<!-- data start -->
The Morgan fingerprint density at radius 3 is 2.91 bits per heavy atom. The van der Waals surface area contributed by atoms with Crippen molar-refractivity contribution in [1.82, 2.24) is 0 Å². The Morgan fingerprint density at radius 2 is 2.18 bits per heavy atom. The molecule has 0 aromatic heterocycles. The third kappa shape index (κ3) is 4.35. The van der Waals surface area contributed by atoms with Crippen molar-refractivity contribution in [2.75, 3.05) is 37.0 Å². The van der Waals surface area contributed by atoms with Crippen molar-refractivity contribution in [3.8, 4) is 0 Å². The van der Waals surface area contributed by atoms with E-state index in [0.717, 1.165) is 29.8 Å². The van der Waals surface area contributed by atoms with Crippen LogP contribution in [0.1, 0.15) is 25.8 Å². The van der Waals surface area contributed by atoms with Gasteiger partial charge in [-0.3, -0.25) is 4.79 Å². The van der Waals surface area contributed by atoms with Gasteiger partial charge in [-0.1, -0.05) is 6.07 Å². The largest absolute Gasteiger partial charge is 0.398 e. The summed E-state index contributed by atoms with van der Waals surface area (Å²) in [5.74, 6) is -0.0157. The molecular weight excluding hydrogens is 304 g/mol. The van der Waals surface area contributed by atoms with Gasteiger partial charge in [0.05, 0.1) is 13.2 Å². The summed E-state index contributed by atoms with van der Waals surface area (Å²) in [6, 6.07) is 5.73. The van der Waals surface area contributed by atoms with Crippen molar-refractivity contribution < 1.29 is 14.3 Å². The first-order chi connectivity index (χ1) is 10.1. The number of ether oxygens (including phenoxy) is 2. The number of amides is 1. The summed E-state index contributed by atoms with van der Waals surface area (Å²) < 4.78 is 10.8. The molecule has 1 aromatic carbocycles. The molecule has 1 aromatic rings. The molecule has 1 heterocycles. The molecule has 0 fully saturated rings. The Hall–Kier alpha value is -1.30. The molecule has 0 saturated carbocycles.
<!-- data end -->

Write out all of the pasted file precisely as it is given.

The Morgan fingerprint density at radius 3 is 2.91 bits per heavy atom. The van der Waals surface area contributed by atoms with Crippen molar-refractivity contribution in [1.82, 2.24) is 0 Å². The Morgan fingerprint density at radius 2 is 2.18 bits per heavy atom. The molecule has 0 aromatic heterocycles. The third kappa shape index (κ3) is 4.35. The van der Waals surface area contributed by atoms with Crippen molar-refractivity contribution in [2.75, 3.05) is 37.0 Å². The van der Waals surface area contributed by atoms with Crippen molar-refractivity contribution in [3.8, 4) is 0 Å². The van der Waals surface area contributed by atoms with E-state index in [0.717, 1.165) is 29.8 Å². The van der Waals surface area contributed by atoms with Crippen LogP contribution in [0.1, 0.15) is 25.8 Å². The van der Waals surface area contributed by atoms with Gasteiger partial charge in [-0.3, -0.25) is 4.79 Å². The van der Waals surface area contributed by atoms with Gasteiger partial charge in [-0.1, -0.05) is 6.07 Å². The largest absolute Gasteiger partial charge is 0.398 e. The summed E-state index contributed by atoms with van der Waals surface area (Å²) in [5.74, 6) is -0.0157. The molecular weight excluding hydrogens is 304 g/mol. The van der Waals surface area contributed by atoms with Gasteiger partial charge in [0.05, 0.1) is 13.2 Å². The summed E-state index contributed by atoms with van der Waals surface area (Å²) in [6, 6.07) is 5.73. The van der Waals surface area contributed by atoms with Crippen molar-refractivity contribution < 1.29 is 14.3 Å². The first-order chi connectivity index (χ1) is 10.1. The number of ether oxygens (including phenoxy) is 2. The number of amides is 1. The summed E-state index contributed by atoms with van der Waals surface area (Å²) < 4.78 is 10.8. The molecule has 1 aromatic carbocycles. The molecule has 1 aromatic rings. The molecule has 1 heterocycles. The molecule has 0 fully saturated rings. The Hall–Kier alpha value is -1.30. The molecule has 0 saturated carbocycles.